The coastline of Russia is over 37,000 km long and stretches along the Arctic and Pacific Oceans, and also along the Black, Azov, Baltic, Caspian Seas. The Barents Sea, the White Sea, the Kara Sea, the Laptev Sea, the East Siberian Sea, the Chukchi Sea, the Bering Sea, the Sea of Okhotsk and the Sea of Japan are connected to Russia by the Arctic and Pacific Oceans. Russian main islands and archipelagos includes Franz Josef Land, Severnaya Zemlya ,Novaya Zemlya, the islands of New Siberia, the Kuril Islands, Wrangel Island and Sakhalin. The Diomedes Islands (one controlled by Russia, the other by the United States) are only 3 km away, and the island of Kunashir is about 20 km from Hokkaido, Japan.
Russia has thousands of rivers and inland waters, giving it one of the largest surface water resources in the world. Its lakes contain about a quarter of the world’s liquid freshwater. Russia’s largest and most famous body of fresh water is Lake Baikal, the deepest, purest, oldest and largest freshwater lake in the world. Lake Baikal alone contains more than one fifth of the world’s fresh water. Other large lakes include Ladoga and Onega, two of the largest lakes in Europe. Russia is the second largest country, after Brazil, in terms of total volume of renewable water resources. Among the more than 100,000 rivers of the country, Volga is the best-known, and not only for being the longest river in Europe, but also for its great role in Russian history. The Siberian rivers Ob, Yenisei, Lena and Amur are among the longest in the world.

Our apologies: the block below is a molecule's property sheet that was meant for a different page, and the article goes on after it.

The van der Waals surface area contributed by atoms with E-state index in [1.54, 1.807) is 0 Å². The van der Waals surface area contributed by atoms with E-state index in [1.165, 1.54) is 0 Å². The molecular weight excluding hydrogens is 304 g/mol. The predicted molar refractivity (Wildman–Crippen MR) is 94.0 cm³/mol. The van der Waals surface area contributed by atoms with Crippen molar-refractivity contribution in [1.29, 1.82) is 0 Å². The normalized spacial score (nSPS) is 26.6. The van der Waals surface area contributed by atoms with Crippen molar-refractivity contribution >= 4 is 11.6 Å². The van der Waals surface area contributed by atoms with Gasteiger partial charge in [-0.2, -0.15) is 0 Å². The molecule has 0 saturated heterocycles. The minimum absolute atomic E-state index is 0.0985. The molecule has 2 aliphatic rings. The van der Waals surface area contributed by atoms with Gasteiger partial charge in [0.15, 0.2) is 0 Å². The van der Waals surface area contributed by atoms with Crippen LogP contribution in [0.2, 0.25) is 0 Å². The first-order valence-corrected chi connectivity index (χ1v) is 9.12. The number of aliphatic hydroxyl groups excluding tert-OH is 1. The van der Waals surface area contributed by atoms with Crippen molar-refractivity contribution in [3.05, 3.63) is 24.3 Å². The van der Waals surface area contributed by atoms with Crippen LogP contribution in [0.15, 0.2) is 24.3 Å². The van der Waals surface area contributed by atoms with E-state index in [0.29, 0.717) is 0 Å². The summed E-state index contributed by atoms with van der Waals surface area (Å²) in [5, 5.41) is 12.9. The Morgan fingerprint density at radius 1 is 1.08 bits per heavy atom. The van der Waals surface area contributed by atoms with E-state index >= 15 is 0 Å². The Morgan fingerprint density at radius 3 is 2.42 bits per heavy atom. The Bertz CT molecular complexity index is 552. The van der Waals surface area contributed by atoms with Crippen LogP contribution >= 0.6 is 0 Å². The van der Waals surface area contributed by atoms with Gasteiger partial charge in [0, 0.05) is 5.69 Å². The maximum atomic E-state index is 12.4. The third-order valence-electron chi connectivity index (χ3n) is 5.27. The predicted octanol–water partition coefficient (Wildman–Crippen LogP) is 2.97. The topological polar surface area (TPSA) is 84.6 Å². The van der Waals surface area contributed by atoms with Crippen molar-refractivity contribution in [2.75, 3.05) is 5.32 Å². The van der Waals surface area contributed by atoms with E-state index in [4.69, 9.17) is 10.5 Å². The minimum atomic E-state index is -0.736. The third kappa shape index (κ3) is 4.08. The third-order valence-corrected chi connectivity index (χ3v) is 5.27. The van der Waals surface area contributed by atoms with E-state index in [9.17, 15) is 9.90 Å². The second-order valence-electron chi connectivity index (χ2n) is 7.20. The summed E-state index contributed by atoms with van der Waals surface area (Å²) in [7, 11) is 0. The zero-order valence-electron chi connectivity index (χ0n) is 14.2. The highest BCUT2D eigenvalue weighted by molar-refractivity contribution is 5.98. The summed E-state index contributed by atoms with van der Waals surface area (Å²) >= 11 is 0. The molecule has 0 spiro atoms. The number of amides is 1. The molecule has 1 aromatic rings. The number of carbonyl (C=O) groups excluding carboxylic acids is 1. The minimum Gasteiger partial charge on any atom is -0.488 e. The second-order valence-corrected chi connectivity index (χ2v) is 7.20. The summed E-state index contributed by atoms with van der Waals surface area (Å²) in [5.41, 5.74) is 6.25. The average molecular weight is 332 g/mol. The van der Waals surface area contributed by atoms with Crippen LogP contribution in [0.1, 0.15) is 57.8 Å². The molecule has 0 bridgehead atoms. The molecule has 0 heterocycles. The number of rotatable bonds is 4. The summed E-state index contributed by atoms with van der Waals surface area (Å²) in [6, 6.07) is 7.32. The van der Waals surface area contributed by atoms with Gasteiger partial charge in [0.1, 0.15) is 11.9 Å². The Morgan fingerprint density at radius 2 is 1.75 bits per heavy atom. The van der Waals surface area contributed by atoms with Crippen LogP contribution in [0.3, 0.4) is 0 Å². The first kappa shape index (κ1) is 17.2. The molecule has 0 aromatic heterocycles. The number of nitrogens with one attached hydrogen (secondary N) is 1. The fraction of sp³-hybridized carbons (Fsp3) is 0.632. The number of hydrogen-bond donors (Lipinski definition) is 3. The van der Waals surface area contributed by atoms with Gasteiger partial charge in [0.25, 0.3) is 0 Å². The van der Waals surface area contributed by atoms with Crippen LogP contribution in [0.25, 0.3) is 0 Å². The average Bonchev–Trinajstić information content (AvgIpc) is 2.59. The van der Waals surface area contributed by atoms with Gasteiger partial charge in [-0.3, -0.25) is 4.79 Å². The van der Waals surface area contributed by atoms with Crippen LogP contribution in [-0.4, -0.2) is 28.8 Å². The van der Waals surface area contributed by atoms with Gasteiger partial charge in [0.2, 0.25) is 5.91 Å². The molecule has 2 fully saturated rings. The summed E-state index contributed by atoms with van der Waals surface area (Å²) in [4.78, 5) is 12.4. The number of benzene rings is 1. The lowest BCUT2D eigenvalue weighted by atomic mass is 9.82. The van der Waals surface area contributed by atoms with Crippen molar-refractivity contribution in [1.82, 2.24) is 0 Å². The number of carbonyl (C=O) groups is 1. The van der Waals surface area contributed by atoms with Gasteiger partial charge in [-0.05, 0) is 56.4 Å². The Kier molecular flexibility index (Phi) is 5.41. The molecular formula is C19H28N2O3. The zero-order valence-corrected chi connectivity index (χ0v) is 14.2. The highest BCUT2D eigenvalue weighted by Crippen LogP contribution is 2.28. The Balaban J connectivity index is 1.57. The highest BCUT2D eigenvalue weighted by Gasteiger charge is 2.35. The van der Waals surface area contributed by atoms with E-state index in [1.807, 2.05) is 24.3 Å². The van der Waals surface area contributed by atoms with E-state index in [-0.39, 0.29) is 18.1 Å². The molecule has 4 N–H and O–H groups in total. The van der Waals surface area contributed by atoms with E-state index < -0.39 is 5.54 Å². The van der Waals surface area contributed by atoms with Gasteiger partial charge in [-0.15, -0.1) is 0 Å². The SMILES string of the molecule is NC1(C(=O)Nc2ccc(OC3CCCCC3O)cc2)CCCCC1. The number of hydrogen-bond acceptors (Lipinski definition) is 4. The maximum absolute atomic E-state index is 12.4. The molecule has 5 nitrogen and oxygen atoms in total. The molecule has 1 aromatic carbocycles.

From north to south, the Eastern European plain, also known as the Russian Plain, is successively covered with arctic tundra, coniferous forest (taiga), mixed and deciduous forests, grasslands (steppe) and semi-desert (on the Caspian Sea coast), as changes in vegetation reflect changes in climate. Siberia has a similar sequence, but it is mostly taiga. Russia has the largest forest reserves in the world, known as the “lungs of Europe”, which absorb the second largest amount of carbon dioxide after the Amazon rainforest.
Russia has 266 species of mammals and 780 species of birds. A total of 415 animal species were listed in the Red Book of the Russian Federation in 1997 and are now protected.
Demographics of Russia